Map creation module. Map creation is the task of creating a high-definition (HD) map, which is a precise heterogeneous map representation of the static 3D environment and traffic rules. A HD map usually contains two map layers: a point-cloud map, representing 3D geometric information of surroundings, and a  traffic-rule-related semantic feature map, containing road boundaries, traffic lanes, traffic signs, traffic lights, etc. These two map layers are aligned together in the 3D space and provide detailed navigation information. As one map layer, the point-cloud map is a dense 3D point cloud and mainly used for providing localization prior. Different from common maps designed for humans, an HD map is designed for autonomous vehicles. The map creation module is crucial because an HD map provides valuable prior environmental information; see details in Section III.

Localization module. Localization is the task of finding the ego-position of an autonomous vehicle relative to a reference position in the HD map. This module is crucial because an autonomous vehicle must localize itself in order to use the correct lane and other important priors in the HD map. One of the core techniques is 3D point cloud registration; that is, estimating the precise location of an autonomous vehicle by matching real-time LiDAR sweeps to the offline HD map; see details in Section IV.

Perception.

Perception is the task of perceiving the surrounding environment and extracting information that is related to navigation. This module is crucial because the perception module is the visual system of an autonomous vehicle, which should detect, track and classify objects in the 3D scene. It used to be considered as the technical bottleneck of autonomous driving. Recently, with large-scale training data and developments of advanced machine learning algorithms, the overall performance of the perception module has achieved tremendous improvement. Some core techniques include 2D object detection and 3D object detection. 2D object detection becomes relatively mature, while 3D object detection is based on real-time LiDAR sweeps and becomes an increasingly hot research topic; see details in Section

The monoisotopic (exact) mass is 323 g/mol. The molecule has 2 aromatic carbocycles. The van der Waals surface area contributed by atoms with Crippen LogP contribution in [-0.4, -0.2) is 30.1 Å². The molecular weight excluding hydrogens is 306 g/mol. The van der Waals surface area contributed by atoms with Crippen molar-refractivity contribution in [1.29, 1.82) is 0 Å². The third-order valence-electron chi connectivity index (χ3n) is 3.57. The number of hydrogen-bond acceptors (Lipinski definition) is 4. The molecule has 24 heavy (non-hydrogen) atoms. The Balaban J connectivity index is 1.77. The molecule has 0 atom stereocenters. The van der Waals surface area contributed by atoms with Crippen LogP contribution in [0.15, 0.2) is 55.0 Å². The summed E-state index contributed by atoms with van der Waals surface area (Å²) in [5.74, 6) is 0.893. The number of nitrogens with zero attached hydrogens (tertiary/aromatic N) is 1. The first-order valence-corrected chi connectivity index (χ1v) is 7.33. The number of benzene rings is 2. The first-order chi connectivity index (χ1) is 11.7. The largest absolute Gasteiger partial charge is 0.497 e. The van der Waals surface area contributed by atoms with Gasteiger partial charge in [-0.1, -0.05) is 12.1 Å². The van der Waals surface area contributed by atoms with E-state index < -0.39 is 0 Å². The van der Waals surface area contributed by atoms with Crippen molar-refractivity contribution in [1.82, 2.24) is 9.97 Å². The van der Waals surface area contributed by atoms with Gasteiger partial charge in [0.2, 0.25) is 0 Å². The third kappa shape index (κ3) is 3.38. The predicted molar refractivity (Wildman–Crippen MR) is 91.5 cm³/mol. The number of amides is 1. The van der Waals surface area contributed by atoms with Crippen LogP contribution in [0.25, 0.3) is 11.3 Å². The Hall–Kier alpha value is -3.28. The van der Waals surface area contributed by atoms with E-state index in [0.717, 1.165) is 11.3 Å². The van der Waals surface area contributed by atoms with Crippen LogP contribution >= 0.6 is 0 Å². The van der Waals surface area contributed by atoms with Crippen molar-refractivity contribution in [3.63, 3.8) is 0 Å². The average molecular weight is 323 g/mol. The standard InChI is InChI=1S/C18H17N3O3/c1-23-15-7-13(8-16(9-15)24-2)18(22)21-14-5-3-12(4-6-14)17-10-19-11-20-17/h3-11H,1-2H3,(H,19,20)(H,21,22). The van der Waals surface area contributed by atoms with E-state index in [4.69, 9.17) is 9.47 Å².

V.

Prediction. Prediction is the task of predicting the future potential trajectories of each object in the 3D scene. This module is crucial because an autonomous vehicle needs to know the possible future behaviors of nearby objects to plan a safe trajectory.

Routing. Routing is the task of designing a high-level path from the starting position to the destination for an autonomous vehicle. The output of this module provides a high-level guideline for the motion-planning module.

Planning. Motion planning is the task of designing a trajectory for an autonomous vehicle based on the state of current cars, surrounding environment and the destination. This module is crucial because an autonomous vehicle needs to know how to react to the surrounding environment.

Control. Control is the task of executing the commands from the motion-planning module. It takes charge of controlling the actuators of the steering wheel, throttle, and brakes.

I-C Overview of 3D point cloud processing and learning

As mentioned earlier, LiDAR provides indispensable 3D information for autonomous driving. We now move on to the processing and learning techniques that convert raw measurements into useful information.

Usages in autonomous driving. Two types of 3D point clouds are commonly used in an autonomous vehicle: a real-time LiDAR sweep and a point-cloud map, which is one layer in the HD map; see Figure 1. A point-cloud map provides prior environmental information: the localization module uses a point-cloud map as a reference in 3D point cloud registration to determine the position of the autonomous vehicle, and the perception module uses a point-cloud map to help split the foreground and the background. On the other hand, real-time LiDAR sweeps are consumed by the localization module to register against the point-cloud map, and by the perception module to detect surrounding objects in the 3D scene. Therefore, 3D point cloud processing and learning are critical to build the map creation, localization and perception modules in an autonomous system.